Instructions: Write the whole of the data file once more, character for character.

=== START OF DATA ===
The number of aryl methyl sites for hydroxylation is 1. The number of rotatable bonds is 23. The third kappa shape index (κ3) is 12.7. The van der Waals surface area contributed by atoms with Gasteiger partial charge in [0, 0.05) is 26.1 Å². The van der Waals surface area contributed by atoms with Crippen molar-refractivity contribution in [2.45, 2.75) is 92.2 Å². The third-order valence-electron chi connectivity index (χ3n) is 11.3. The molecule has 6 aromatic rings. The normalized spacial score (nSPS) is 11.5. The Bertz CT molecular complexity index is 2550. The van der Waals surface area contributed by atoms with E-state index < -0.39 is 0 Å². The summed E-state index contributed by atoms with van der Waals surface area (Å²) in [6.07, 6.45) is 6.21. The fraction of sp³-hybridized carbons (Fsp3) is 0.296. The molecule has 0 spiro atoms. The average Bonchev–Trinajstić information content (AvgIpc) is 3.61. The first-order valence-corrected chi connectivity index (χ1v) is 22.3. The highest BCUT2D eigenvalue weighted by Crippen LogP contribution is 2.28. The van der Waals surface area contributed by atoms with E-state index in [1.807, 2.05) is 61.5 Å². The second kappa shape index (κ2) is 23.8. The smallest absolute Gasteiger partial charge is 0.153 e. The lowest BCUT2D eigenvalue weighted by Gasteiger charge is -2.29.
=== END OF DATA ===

The number of aryl methyl sites for hydroxylation is 1. The number of rotatable bonds is 23. The third kappa shape index (κ3) is 12.7. The van der Waals surface area contributed by atoms with Gasteiger partial charge in [0, 0.05) is 26.1 Å². The van der Waals surface area contributed by atoms with Crippen molar-refractivity contribution in [2.45, 2.75) is 92.2 Å². The third-order valence-electron chi connectivity index (χ3n) is 11.3. The molecule has 6 aromatic rings. The normalized spacial score (nSPS) is 11.5. The Bertz CT molecular complexity index is 2550. The van der Waals surface area contributed by atoms with E-state index < -0.39 is 0 Å². The summed E-state index contributed by atoms with van der Waals surface area (Å²) in [6.07, 6.45) is 6.21. The fraction of sp³-hybridized carbons (Fsp3) is 0.296. The molecule has 0 spiro atoms. The average Bonchev–Trinajstić information content (AvgIpc) is 3.61. The first-order valence-corrected chi connectivity index (χ1v) is 22.3. The highest BCUT2D eigenvalue weighted by Crippen LogP contribution is 2.28. The van der Waals surface area contributed by atoms with E-state index in [1.807, 2.05) is 61.5 Å². The second kappa shape index (κ2) is 23.8. The smallest absolute Gasteiger partial charge is 0.153 e. The lowest BCUT2D eigenvalue weighted by Gasteiger charge is -2.29.